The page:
April 21, 2023
Lotería: Nocturnal Sweepstakes is a collection of deeply evocative coming-of-age poems that take the reader on a voyage through the intimate experiences of displacement. Conjuring dreamlike visions of extravagant fruits and rivers animated by the power of divination, these poems follow the speaker from the lash of war’s arrival through an urgent escape and reinvention in a land that saves with maternal instinct but also smothers its children. This collection is the winner of the Academy of American Poets’ Ambroggio Prize! Below, read a brief interview with poet Elizabeth Torres.
What inspired you to write this collection?
I’ve always been writing about subjects related to identity, agency and territory… but it is possibly due to the distance, both physically and mentally, caused by being in Denmark (and by time, of course), that I was able to think back and poke at my own story, and disrobe it / see it / relate to it as I do to the stories of other bodies in movement, refugees, migrants, nomads, whom I’ve encountered in my path.
This book was very much written as a response to the turmoil being faced by families of immigrants, who carry these memories in their blood which cause them to look at their own stories from multiple mirrors… but also as a commentary on the idea of identity, and who really is allowed to belong.
How did the themes of displacement and home shape the poems in this collection?
Home is a relative term. To some, it is found when there is shelter and silence from a dangerous environment, to others it is a physical space that must be guarded from any disturbance. To me it is a fluid idea of recognition and acceptance. A collection of moments that molded me and carry me through uncertainty. In this book I combined poetry, testimonial, fiction and legend to look deep inside my own understanding of “what happened”, threading the waters to my definitions of memory, displacement, and adaptation.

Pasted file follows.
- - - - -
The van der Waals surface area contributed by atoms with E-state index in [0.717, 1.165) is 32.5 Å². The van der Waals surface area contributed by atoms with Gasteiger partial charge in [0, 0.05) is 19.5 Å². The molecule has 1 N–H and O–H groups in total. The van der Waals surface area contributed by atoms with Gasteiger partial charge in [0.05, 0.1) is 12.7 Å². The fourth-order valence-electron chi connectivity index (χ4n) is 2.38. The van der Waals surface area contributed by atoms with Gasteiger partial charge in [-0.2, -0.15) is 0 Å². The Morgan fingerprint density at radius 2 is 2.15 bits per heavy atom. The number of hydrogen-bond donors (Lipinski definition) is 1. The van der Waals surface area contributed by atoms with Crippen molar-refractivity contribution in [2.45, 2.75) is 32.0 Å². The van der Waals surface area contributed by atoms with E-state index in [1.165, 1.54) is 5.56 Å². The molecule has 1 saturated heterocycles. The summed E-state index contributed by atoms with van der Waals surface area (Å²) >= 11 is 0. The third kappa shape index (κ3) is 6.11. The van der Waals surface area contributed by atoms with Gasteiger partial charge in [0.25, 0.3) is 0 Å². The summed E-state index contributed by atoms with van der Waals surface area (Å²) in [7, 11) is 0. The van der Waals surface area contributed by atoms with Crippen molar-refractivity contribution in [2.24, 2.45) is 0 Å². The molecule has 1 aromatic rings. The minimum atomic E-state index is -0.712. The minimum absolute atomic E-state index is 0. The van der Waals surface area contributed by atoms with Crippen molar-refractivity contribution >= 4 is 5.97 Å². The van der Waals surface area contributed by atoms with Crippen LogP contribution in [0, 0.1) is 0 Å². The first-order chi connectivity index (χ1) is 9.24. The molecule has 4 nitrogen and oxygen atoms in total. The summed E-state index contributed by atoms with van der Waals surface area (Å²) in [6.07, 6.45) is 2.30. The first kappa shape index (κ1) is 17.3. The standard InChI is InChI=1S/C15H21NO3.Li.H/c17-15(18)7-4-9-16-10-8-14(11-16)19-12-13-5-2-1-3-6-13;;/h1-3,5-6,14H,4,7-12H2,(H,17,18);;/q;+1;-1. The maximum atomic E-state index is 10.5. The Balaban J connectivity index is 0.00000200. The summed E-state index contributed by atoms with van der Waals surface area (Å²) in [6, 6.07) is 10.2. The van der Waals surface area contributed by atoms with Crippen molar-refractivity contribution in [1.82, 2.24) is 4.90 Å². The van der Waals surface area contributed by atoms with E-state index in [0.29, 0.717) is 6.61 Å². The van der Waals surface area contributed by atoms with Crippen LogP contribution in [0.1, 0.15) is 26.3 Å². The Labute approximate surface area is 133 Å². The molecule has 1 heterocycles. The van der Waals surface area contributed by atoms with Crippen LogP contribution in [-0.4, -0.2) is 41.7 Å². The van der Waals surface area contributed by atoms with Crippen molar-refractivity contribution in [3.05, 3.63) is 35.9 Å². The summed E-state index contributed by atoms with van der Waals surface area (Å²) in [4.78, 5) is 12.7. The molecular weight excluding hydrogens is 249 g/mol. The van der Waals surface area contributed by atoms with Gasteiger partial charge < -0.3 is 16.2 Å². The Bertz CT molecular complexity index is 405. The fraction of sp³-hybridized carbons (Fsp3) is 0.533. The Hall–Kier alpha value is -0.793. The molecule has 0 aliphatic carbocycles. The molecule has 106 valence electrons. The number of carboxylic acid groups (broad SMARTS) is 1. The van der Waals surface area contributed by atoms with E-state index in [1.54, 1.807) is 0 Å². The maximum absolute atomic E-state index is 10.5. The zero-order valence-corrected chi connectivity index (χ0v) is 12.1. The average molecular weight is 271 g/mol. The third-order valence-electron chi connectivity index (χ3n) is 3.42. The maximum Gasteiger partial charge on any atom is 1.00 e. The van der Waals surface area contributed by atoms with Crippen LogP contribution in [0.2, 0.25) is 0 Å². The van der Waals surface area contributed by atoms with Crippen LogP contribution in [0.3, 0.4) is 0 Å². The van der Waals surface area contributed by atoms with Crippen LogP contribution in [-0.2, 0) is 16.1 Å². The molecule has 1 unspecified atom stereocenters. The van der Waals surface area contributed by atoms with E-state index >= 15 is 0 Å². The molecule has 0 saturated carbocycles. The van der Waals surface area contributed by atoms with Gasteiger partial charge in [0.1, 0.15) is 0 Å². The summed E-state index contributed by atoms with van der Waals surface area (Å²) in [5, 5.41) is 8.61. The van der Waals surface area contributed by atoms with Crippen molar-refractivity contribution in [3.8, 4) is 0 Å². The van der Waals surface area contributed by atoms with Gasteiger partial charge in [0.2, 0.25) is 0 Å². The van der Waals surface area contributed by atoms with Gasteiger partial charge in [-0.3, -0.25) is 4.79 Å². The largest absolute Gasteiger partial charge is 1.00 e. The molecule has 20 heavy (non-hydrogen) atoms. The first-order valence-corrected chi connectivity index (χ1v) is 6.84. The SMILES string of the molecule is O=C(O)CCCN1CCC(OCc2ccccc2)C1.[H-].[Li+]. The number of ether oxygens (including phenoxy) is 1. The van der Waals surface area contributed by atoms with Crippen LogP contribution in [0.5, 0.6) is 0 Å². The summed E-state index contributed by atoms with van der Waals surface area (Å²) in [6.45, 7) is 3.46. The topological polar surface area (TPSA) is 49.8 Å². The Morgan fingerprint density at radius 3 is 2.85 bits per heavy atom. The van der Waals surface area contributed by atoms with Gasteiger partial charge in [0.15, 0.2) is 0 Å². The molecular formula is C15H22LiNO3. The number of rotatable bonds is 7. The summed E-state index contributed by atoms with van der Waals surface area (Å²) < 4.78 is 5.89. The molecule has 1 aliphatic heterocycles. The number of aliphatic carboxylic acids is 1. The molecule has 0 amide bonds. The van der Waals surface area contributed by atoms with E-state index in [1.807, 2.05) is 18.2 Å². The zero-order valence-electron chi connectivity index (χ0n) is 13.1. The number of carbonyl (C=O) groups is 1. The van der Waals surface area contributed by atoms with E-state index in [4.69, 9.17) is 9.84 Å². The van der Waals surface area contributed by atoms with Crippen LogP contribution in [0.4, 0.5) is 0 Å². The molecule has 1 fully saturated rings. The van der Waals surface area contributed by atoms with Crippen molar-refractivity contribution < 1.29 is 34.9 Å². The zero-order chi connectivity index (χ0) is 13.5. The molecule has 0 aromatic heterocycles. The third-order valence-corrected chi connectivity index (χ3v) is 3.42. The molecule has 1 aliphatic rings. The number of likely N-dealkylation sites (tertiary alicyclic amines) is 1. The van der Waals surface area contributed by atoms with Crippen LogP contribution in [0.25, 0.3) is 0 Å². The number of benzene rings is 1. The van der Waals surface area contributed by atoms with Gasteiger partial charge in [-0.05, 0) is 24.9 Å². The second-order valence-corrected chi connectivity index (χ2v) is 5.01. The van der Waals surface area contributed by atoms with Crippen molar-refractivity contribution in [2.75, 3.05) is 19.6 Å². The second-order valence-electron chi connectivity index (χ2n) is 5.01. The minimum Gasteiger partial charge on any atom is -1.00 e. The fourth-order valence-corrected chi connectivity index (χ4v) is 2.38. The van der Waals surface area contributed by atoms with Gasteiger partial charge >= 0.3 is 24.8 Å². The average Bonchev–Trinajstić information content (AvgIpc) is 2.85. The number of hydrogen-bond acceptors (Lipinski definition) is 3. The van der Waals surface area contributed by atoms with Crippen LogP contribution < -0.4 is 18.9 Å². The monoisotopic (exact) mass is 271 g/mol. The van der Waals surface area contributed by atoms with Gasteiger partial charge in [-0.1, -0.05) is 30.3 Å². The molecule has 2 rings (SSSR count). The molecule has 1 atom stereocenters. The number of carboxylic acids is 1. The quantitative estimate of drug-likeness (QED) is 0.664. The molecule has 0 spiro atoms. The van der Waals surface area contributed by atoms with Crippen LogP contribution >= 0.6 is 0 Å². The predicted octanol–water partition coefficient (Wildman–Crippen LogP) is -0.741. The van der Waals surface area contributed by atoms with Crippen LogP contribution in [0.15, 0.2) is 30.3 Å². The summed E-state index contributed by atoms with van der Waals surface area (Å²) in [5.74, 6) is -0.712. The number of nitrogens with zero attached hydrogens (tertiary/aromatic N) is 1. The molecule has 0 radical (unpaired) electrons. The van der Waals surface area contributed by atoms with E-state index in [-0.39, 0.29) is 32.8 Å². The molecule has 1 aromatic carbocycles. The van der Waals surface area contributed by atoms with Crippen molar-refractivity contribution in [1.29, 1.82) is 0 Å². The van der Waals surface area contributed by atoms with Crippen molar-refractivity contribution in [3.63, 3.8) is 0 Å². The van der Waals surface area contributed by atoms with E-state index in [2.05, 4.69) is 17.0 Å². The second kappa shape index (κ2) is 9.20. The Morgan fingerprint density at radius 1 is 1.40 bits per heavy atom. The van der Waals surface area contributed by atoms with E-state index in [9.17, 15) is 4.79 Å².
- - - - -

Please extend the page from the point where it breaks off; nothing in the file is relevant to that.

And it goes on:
Lotería includes pieces of your artwork. Would you tell us more about how your art and your poetry work together in the collection?
As a multimedia artist, to me everything has more than one dimension. A poem is musical, rhythmic, it is a soundscape on its own, not just confined to paper… and at the same time it is very visual, for it must create firm images that readers can attest to. It is the same with visual art. It must contain poetry, and leave enough room for others to breathe, take breaks, come back, return to. So I like to illustrate my poetry as an organic map of the process. And I like also to continue each investigation from a different angle. Lately I am doing small paintings inspired by the poems, to make my own arcana of these symbols I present in the book… and I recently received a grant in Denmark to make an experimental album based on these poems as well, so the body of work becomes richer, deeper, but really it’s all just poetry.
You translated your own poems in this bilingual collection–what are your thoughts on the poetic process of self-translation?